Sunday, 24 April 2011

MALNUTRITION: Argentina’s Battle With Malnutrition

Daniel Macmillen : 23 April 2011
In the early days of February, Argentina was rocked by tragic news from the northern provinces of Chaco and Salta. One of the decade’s heaviest droughts had led to a devastating food crisis, with tens of thousands of people severely affected by the shortages. By the 11th of February, nine people in the province of Salta alone had died from nutritional deficiencies, including seven children. Indigenous communities in northern Chaco, Argentina’s poorest province, abandoned by meagre local government assistance, were forced to turn to eating tree roots. So how can such a shocking humanitarian issue occur in a nation which produces an amount of food ten times higher than that needed by its own population?
There are a variety of causes that have conditioned the nutritional crisis. On a primary level, malnutrition is no new-comer to Argentina and experienced a recent substantial increase after Argentina’s infamous economic crisis of 2001. The disastrous period left millions of Argentines in extreme poverty and hundreds of thousands of children deeply exposed to the danger of undernourishment. Economic issues aside, an underdeveloped rural healthcare system, a lack of educational awareness, widespread poverty and destitution have also contributed to the problem. It is no surprises then that the most heavily affected areas by malnutrition are Argentina’s northern indigenous communities who live profoundly detached from educational and medical centres.
More than a million Argentines suffer from malnutrition, and recurrent high-profile cases such as the recent deaths in Salta have brought attention to the need for drastic political involvement. The national government have undertaken a variety of measures to try and grapple with the problem, including the Universal Child Assignment Plan, which seeks to give a monthly sum of around 220 pesos (US$ 55) per child to working families under the poverty line. However, recent looks at the initiative by a prominent Argentine social think tank have shown that the plan does little to help secluded communities to access food, creating only an increase in family income without correcting the key nutritional deficit or improving access to food supplies. Calls have been made for more focused and specialized political policies, especially by Abel Albino, one of the most well-known and outspoken activists for the food crisis. What is needed however is much more concrete infrastructural action; emergency relief funds must be made more efficient in administering food supplies and education must be recognized as a fundamental tool in raising awareness on the problem to many communities who are deeply under-informed of the fatal dangers of malnutrition.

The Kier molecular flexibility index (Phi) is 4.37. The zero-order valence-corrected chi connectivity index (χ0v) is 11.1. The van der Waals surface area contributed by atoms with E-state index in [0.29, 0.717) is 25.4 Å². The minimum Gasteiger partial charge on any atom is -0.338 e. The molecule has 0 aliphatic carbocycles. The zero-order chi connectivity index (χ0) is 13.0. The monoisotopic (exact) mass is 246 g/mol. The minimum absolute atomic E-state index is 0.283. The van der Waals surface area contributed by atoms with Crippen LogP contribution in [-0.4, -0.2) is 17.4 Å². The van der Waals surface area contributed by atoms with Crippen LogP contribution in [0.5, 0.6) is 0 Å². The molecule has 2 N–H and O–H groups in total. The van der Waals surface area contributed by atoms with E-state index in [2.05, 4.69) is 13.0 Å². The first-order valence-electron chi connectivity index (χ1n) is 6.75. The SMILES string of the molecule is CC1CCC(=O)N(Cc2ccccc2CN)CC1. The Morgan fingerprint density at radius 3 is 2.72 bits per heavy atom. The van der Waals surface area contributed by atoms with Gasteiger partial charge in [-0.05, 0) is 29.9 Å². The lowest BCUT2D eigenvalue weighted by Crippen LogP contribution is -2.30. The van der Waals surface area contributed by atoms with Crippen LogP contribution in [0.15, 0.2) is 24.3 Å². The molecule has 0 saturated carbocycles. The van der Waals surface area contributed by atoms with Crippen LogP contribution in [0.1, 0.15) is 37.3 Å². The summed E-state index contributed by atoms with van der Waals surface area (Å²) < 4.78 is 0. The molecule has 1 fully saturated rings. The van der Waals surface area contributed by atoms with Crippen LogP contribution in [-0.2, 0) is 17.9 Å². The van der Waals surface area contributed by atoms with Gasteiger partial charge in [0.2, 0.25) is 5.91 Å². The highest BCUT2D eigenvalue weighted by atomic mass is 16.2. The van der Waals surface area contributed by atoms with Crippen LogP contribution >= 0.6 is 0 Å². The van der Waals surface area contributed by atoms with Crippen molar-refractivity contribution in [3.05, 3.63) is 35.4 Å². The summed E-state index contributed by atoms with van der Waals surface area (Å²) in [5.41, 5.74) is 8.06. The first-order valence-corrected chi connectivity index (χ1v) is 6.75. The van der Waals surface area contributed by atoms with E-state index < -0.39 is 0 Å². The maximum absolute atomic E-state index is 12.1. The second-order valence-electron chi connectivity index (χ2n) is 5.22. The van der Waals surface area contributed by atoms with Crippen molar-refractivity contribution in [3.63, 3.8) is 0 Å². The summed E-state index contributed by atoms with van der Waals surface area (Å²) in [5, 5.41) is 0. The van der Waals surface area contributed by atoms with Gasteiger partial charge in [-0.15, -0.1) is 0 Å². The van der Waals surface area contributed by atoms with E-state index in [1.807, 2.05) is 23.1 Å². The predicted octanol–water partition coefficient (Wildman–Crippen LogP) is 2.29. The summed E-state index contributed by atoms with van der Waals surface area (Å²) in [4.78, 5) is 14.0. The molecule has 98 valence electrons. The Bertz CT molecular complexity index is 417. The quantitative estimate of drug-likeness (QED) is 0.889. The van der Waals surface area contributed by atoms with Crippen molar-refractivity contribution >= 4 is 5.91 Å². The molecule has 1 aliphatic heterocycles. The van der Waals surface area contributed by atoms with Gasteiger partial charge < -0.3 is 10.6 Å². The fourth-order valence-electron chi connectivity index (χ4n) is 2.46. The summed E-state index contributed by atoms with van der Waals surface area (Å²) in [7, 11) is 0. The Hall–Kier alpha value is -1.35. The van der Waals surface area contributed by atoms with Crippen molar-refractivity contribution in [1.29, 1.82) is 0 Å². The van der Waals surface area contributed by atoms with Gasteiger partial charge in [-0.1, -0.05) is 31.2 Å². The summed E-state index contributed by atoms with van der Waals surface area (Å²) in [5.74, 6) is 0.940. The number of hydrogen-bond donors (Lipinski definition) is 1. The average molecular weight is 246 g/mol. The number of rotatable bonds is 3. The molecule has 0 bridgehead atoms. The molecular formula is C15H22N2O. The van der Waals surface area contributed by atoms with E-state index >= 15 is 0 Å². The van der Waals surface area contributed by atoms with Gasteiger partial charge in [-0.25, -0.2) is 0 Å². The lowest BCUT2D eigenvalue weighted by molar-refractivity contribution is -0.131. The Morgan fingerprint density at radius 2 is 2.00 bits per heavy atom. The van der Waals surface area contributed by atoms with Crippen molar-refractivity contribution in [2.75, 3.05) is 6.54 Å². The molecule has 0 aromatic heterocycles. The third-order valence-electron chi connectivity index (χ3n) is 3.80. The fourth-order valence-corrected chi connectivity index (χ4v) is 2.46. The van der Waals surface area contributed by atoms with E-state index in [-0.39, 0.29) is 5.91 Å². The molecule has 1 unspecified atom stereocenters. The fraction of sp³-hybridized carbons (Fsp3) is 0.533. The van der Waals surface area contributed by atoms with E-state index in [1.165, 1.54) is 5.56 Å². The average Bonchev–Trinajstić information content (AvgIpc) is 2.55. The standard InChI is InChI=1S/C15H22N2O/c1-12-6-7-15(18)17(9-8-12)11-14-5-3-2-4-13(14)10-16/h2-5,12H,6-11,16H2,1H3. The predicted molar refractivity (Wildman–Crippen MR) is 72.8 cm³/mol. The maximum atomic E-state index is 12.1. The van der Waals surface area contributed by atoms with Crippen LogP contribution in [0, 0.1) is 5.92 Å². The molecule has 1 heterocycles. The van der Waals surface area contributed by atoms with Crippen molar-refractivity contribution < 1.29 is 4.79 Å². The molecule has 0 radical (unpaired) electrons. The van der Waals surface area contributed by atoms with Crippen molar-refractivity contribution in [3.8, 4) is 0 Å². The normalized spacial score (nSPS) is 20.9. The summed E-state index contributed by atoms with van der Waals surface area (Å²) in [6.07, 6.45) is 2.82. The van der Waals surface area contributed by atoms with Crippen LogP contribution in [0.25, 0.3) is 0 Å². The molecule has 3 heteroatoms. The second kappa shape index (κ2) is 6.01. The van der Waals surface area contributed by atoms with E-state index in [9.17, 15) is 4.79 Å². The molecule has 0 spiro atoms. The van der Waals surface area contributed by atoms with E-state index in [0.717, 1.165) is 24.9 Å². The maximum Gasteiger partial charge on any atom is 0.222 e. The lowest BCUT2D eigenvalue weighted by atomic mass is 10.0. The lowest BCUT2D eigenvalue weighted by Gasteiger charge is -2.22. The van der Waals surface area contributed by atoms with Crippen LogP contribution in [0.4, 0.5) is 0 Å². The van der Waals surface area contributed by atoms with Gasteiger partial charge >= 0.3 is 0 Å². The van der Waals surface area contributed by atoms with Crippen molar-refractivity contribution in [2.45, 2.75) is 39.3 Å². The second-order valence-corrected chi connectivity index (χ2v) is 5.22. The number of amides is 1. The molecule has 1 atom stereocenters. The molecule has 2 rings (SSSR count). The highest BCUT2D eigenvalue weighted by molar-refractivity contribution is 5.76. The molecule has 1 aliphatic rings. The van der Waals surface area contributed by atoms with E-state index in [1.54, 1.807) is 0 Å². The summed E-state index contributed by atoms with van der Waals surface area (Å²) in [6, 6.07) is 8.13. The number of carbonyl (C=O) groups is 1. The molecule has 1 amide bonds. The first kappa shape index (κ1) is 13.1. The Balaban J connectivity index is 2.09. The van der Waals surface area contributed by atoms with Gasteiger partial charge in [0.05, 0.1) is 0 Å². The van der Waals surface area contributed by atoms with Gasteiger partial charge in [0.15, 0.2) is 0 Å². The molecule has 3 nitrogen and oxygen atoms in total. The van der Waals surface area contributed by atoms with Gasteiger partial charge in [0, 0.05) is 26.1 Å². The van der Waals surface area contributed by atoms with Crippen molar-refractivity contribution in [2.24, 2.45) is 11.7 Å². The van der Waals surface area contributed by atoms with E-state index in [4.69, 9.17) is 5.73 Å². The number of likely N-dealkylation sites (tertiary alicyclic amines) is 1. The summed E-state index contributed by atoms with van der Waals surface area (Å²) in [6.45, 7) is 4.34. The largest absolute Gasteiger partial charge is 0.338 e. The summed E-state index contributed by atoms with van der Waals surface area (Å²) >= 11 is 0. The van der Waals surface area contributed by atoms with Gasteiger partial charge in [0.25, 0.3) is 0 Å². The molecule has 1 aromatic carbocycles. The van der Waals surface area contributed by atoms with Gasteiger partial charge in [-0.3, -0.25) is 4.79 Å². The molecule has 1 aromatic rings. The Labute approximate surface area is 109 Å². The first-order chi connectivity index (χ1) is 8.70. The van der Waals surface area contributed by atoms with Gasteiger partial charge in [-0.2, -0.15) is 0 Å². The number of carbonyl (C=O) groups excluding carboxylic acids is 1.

Raising consciousness on the issue is also essential; the “silent extermination” suffered by many of the indigenous communities is frequently overlooked in the political arena; however, there is hope that the recent tragedies may shed light onto the desperate need of development in the area. The food crisis is by all means not a problem only endemic to northern Argentina. According to recent UN statistics, malnutrition affects approximately 53 million people in Latin America and the Caribbean, and the growing number of environmental disasters and distorted weather patterns leave many rural communities in the region exposed to potential future food crises. A recent medical study observed that only 2% of Latin American medical centres have the appropriate facilities for dealing with patients of malnutrition. Despite all these obstacles, there have been recent improvements. Since Argentina’s economic meltdown in 2001, when more an average of 30 people died of malnutrition every day, the rate has been steadily decreasing to a rate of four deaths a day. But in the country which was once known as the “breadbasket of the world”, the recurrence of hunger and malnutrition is simply inadmissible.

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